The Working Group on Article 8j is mandated to protect traditional knowledge and practices and the January meeting was supposed to assess the impacts of Terminator. But the meeting achieved very little for Indigenous peoples – and so we see the passing of language that added nothing to the moratorium and did not do justice to the submissions by Indigenous peoples and farmers on the impacts of Terminator. (Click here to see the submissions.)

Surprise strengthening of the moratorium:

Malaysia, speaking for the Group of 77 and China, announced additional language that strengthens the de facto moratorium and is, if approved at the end of next week, the contribution of COP8 to the moratorium. If all goes well, Decision V/5 will now be supplemented by a clarification that further research and studies on Terminator will be done “within the mandate of Decision V/5” – meaning this research will not involve field trials.

The Agenda of Field Trials had been exposed:

A paper from the New Zealand government confirmed what earlier internal documents had revealed – that New Zealand was pushing “case by case” as a means to move to field trials of Terminator.

Canada, New Zealand, and Australia were isolated in their support for “case by case risk assessment” and this was increasingly understood by other governments as a strategy to undermine the moratorium. With pressure on all three governments from home as well as protests at their embassies abroad, publicly supporting “case by case” was becoming difficult.

Ministers Now Meet in Brazil – A Watchful Eye is Needed:

While the Ministerial meeting cannot directly affect the outcome of COP8, there is a risk that Ministers could make broad statements that challenge the moratorium or put pressure on government delegations. Ministers will need to be briefed property on what happened last week including the protests that happened here.

What it all means:

At the Ban Terminator Campaign press conference on Friday, Francisca Rodriguez of Via Campesina said: “We will not stop until Terminator disappears from the face of the earth. We feel it is necessary for all people to join us in validating this action for all of us. We have tenderness and pride in being one more step forward in our struggle. We will be here until they change their root and think of people above profit.”

Viviana Figueroa of the Ocumazo Indigenous community in Argentina, speaking on behalf of the International Indigenous Forum on Biodiversity, stated, “We feel the presence of our brothers and sisters of Via Campesina - in Granada at the UN we struggled but we did not succeed. We will not surrender because we will have to survive - not just for ourselves but for our children. We won one battle this morning. However in this conference they are other issues also that are serious for Indigenous peoples.”

High Stakes are Clear as Terminator "Negotiations" Begin

Discussions on Terminator at the UN COP started this afternoon - actually they started this morning as governments kept intervening to make statements on Terminator, even though the discussions were on another agenda item.

With a Chair who demonstrated great understanding and facilitation skills yesterday when he recognized and thanked the Via Campesina for thier protest in the negotiation hall, Indigenous Peoples were given time to fully express their stance on Terminator.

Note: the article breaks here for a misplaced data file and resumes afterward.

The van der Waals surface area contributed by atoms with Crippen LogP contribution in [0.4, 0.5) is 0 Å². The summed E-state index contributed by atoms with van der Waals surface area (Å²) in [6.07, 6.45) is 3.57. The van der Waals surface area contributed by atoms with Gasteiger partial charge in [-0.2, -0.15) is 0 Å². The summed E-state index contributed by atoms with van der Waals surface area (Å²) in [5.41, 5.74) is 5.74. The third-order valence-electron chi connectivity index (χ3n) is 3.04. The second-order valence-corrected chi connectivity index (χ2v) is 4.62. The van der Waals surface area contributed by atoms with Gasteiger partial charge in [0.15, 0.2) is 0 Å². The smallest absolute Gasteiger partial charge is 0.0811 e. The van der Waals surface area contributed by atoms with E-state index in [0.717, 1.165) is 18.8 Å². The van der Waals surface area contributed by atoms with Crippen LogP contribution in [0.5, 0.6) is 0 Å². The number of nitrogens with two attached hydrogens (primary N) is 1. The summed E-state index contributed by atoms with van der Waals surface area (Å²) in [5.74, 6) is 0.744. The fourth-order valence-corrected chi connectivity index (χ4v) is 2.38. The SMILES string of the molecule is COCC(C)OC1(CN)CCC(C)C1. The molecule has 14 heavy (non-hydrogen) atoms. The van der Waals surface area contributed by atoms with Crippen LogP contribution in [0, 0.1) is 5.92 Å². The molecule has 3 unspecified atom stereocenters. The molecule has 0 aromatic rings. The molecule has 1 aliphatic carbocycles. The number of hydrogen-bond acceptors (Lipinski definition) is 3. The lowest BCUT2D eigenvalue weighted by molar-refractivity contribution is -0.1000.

The high stakes of Terminator and the true meaning of the "case by case risk assessment" of Terminator should now be clear to all delegates. The mood in the room is serious and concentrated on the Terminator issue.

Delegates came in this morning and took stickers saying "case by case = coffin by coffin" - and many wore them! The negotiations room includes a large screen where speakers faces are beamed to everyone in the room - so the stickers on suit jackets and shirts are clear to everyone in the room.

It is unusual to hear applause in the negotiation room, certainly consistent applause after multiple interventions - but the threat of Terminator has allowed for 'unusual' behavior. Applause followed the interventions first heard from the G77 Group and China. Click here to read the intervention. Argentina and Norway also spoke strongly against "case by case risk assessment' of Terminator, believing it would lead to field trials.

We have barely had any time to talk about Terminator as the issue is so clear: most governments are opposed; Indigenous peoples, NGOs, local communites are opposed; and some governments refuse to do anything but agree with Industry. The Chair has recognized that there is an impasse asked those governments who want to see the language of "case by case risk assessment" stay to speak up and identify themselves. Now they are huddled for an hour to either agree to reject the language or come up with an alternative proposal. New Zealand, Australia and Switzerland (!!!!!) spoke in support of "case by case risk assessment" but only briefly as requested by the Chair. Canada did not raise its hand as part of this group.

Canadian NGOs and the Ban Terminator Campaign met with the Canadian delegation over lunch and are interested to see now what the Canadian government will say - as they refused to disclose thier position. Are they meeting with New Zealand and Australia to come up with more bad language? Is Switzerland now playing an active role in opposing Indigenous rights and the pleas from around the world?

The translators are staying until 9pm tonight - and we may need them!

Women of Via Campesina protest terminator inside the COP8 meeting

A group of approximately 40 women from the Via Campesina movement - mostly from across the Americas - staged a dignified protest against Terminator on the floor of the negotiations at COP 8 today. They received applause from delegates and the Chair of the meeting recognized their protest and remarked that it was "a heartfelt protest that many of us feel sympathy with.. This reminds us that we are citizens of the world not just of countries". He said the protest will help the discussion on GURTS later in the day. The women stayed for about ten minutes and then left the plenary room singing traditional songs to further applause.